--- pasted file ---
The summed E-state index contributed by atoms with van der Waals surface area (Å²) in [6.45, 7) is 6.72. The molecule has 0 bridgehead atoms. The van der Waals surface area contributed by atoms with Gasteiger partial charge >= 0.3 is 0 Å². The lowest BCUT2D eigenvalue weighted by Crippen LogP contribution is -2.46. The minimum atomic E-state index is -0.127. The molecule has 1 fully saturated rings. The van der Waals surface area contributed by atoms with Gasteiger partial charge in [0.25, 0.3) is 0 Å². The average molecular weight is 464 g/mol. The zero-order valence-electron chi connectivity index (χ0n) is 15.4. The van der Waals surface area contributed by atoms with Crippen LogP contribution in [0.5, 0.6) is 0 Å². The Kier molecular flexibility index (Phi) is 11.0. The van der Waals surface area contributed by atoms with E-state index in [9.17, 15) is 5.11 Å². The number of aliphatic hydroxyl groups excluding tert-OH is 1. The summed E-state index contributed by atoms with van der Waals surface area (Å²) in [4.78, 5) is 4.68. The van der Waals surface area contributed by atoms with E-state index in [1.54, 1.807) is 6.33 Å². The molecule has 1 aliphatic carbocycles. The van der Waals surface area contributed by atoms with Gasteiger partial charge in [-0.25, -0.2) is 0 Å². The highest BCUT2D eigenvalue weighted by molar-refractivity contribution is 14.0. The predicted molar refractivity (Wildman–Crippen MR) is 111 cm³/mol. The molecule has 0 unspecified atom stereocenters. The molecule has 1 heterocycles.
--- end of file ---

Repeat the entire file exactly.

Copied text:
The summed E-state index contributed by atoms with van der Waals surface area (Å²) in [6.45, 7) is 6.72. The molecule has 0 bridgehead atoms. The van der Waals surface area contributed by atoms with Gasteiger partial charge >= 0.3 is 0 Å². The lowest BCUT2D eigenvalue weighted by Crippen LogP contribution is -2.46. The minimum atomic E-state index is -0.127. The molecule has 1 fully saturated rings. The van der Waals surface area contributed by atoms with Gasteiger partial charge in [0.25, 0.3) is 0 Å². The average molecular weight is 464 g/mol. The zero-order valence-electron chi connectivity index (χ0n) is 15.4. The van der Waals surface area contributed by atoms with Crippen LogP contribution in [0.5, 0.6) is 0 Å². The Kier molecular flexibility index (Phi) is 11.0. The van der Waals surface area contributed by atoms with E-state index in [9.17, 15) is 5.11 Å². The number of aliphatic hydroxyl groups excluding tert-OH is 1. The summed E-state index contributed by atoms with van der Waals surface area (Å²) in [4.78, 5) is 4.68. The van der Waals surface area contributed by atoms with E-state index in [1.54, 1.807) is 6.33 Å². The molecule has 1 aliphatic carbocycles. The van der Waals surface area contributed by atoms with Gasteiger partial charge in [-0.25, -0.2) is 0 Å². The highest BCUT2D eigenvalue weighted by molar-refractivity contribution is 14.0. The predicted molar refractivity (Wildman–Crippen MR) is 111 cm³/mol. The molecule has 0 unspecified atom stereocenters. The molecule has 1 heterocycles.